Peter’s 8 months old today!

I can’t believe it’s been 8 months since Peter was born! He’s such a happy guy, always smiling and giggling, especially when Nora is around.

He’s eating solids and crawling around on his stomach and all fours. It’s pretty funny to watch – he sort of looks like an inch worm! It gets the job done though – he’s moving around the room pretty easily and fast. We had to bust out our pack n play so that we can confine him and keep him safe if we need to leave him alone in the room for a second or two. He still can’t sit up on his own – but we’re starting to make some progress on that front.

All in all, he’s just the sweetest love bug.


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Life’s Difficult Lesson

5.1.2017

We all die. That’s the one universal truth, I suppose. Nobody approaches this topic better than my friend Janet (see all my links below to her talk, music video and article). I met her through BAYS and boy am I glad I did. She is a spitfire and she is wise. She is a bright light and she is intense emotion. She is alive and she is dying. She is a contradiction. She is…..well, she just is.

Janet’s been metastatic for many years. She’s enjoyed periods of non-treatment and periods of intense treatment on and off for 10 years.  The first time Janet and I hung out one on one a few years ago, we talked about her reality. She’s the first Stage 4 metastatic person I’ve ever been close to. She told me that she’ll be in treatment for the rest of her life until the treatment simply stops working or she decides to stop treating.  Plain and simple. Black and white.

See, that’s what I adore about her. No bullshit. When she paid me a surprise visit early on during my bedrest stay with Peter. She didn’t mince words. A pediatrician herself, she knew the shit we were up against. I told her some of my naive thoughts, and she calmly, yet gently brought me back to earth. Preparing me for the potentially devastating outcomes that might’ve been for Peter. I’m so grateful to have someone like that in my life. A straight shooter who cares and comforts at the same time. Perhaps its the cancer club that makes us this way? I dunno. But it’s a sisterhood beyond anything I’ve ever experienced in my life.

Now, it’s my time to be there for Janet.  She’s at a crossroads and her treatment is diminishing her quality of life — which until this point — has been exceptional. When I sat with her at her house last week, she shook her head and told me “This isn’t living. How I feel — this sick and weak– this isn’t a life.” I read between the lines, but she went on to be very clear. She’s seriously contemplating stopping any further treatment. Chemo isn’t working. Isn’t going to extend her life measurably and is making her feel like shit. Rendering her useless on the couch all.day.long. For someone who scales mountains on the regular — she is down and out.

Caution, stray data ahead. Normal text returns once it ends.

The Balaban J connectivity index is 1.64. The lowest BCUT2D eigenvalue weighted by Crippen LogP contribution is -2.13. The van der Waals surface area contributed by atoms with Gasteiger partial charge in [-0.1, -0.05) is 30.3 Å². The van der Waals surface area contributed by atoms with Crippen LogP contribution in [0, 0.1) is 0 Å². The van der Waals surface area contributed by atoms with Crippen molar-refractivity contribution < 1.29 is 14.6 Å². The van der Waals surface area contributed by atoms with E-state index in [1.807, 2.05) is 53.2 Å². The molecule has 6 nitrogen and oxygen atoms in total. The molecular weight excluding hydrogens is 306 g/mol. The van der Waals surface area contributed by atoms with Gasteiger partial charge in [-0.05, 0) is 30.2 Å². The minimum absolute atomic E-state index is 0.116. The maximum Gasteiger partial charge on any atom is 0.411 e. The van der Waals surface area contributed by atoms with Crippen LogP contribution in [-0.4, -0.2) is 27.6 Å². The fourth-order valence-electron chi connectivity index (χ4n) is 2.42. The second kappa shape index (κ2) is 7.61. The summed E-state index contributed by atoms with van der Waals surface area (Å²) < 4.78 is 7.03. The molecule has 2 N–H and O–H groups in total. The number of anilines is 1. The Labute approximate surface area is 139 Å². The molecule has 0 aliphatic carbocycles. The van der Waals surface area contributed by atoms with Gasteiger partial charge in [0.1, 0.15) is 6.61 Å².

In the non-cancer world, we’ve all been conditioned (for some odd reason) to rally and cheer and champion someone who is dying. “keep fighting” “don’t give up” “you got this” “are you sure?” “just a little while longer” “keep going”.

Now that I live in the cancer world, I intrinsically know that when someone tells me they’re done — I get it. It’s not something to decide on a whim. It was extremely heart wrenching for me to just nod my head at my friend, blinking back my own tears, while holding her hand and telling her it’s ok if she wants to stop treatment. Make her *feel* my support for her decision. Don’t put her in position to comfort me. Don’t put her in position to defend her decision. Selfishly, of course, I want her here on earth as long as possible. But realistically, at what cost to her? It’s not worth it. I love my friend and I want what she wants. Only she knows what’s best for her. I’m just here to support and love her.

Oddly, when Janet visited me in the hospital when I was on bedrest with Peter. I remember making a joke that “surely this penance will buy me out of any cancer recurrence or metastasis, right?!” I went on to say that if I were to get cancer again, I wouldn’t have the strength to enter treatment again. Having been knee-deep into bedrest at that point I was physically and emotionally spent.  I was tapped out. Janet didn’t say what most would….. “oh don’t worry, you won’t get cancer again!” She didn’t shy away from it. She simply said “you’ll find the reserves to do it. you just will.”

Knowing that’s how Janet approaches life. I fully respect her decision to be done. I know she found her reserves and she’s tapped them to the max. Damn, has she ever lived. I am truly honored and privileged to know her and hug her and love her. I will continue to do so for as long as I can.

Below are links of Janet’s speech, music video and an article about her. Janet I LOVE you and insist on celebrating your great, big, bold life NOW.

Premature Baby 101


To mark my 6 week anniversary at the hospital (gah!), I thought we’d do another “class time with Andrea”. It’s been awhile since I’ve dropped some wisdom on you! hahaha

In all seriousness, I wanted to pass along some information about micro preemie’s. I suspect some of you out there have found yourself thinking “Man, she’s so lucky. She gets to sit around all day and watch TV while nurses wait on her hand and foot. It’s like a vacation!”

Let me tell you, far from it.

To start, completely losing your independence sucks. I feel like I’m annoying everyone when I need more water, a fork, a napkin, or my reading glasses. I feel like a burden asking to have my humidifier refilled twice a day, asking for someone to come into my room to pick up the colored pencil I dropped on the floor, or asking for someone to get my mid morning snack out of the fridge (turns out diabetics need to eat constantly….).

Laying in bed 23.5 hours a day is difficult on the body. I’ve lost muscle tone and mass. I’ve developed gestational diabetes (I’m blaming lack of exercise/movement), and I’m just really sore in general. As the baby grows, the weight of my belly makes laying really difficult.

Trust me, I’d rather be at home, taking care of Nora, Paul and Maisey. I’d rather be having a normal, uneventful pregnancy. I’d rather be reveling in the fact that this is the last time I’ll be pregnant – and stuffing my face with ice cream!

Instead, I lie here for BBS and do the only thing I can to help him. I remain as calm and stress free as possible. I keep weight off my cervix in hopes that the cerclage will continue to hold. I track my daily contractions like a watchdog. I’ve learned all the lingo there is to know in the perinatology world. I keep an open dialogue with my doctors and nurses. I try to push out of my mind the terrifying information about preemies that I’m about to share with you.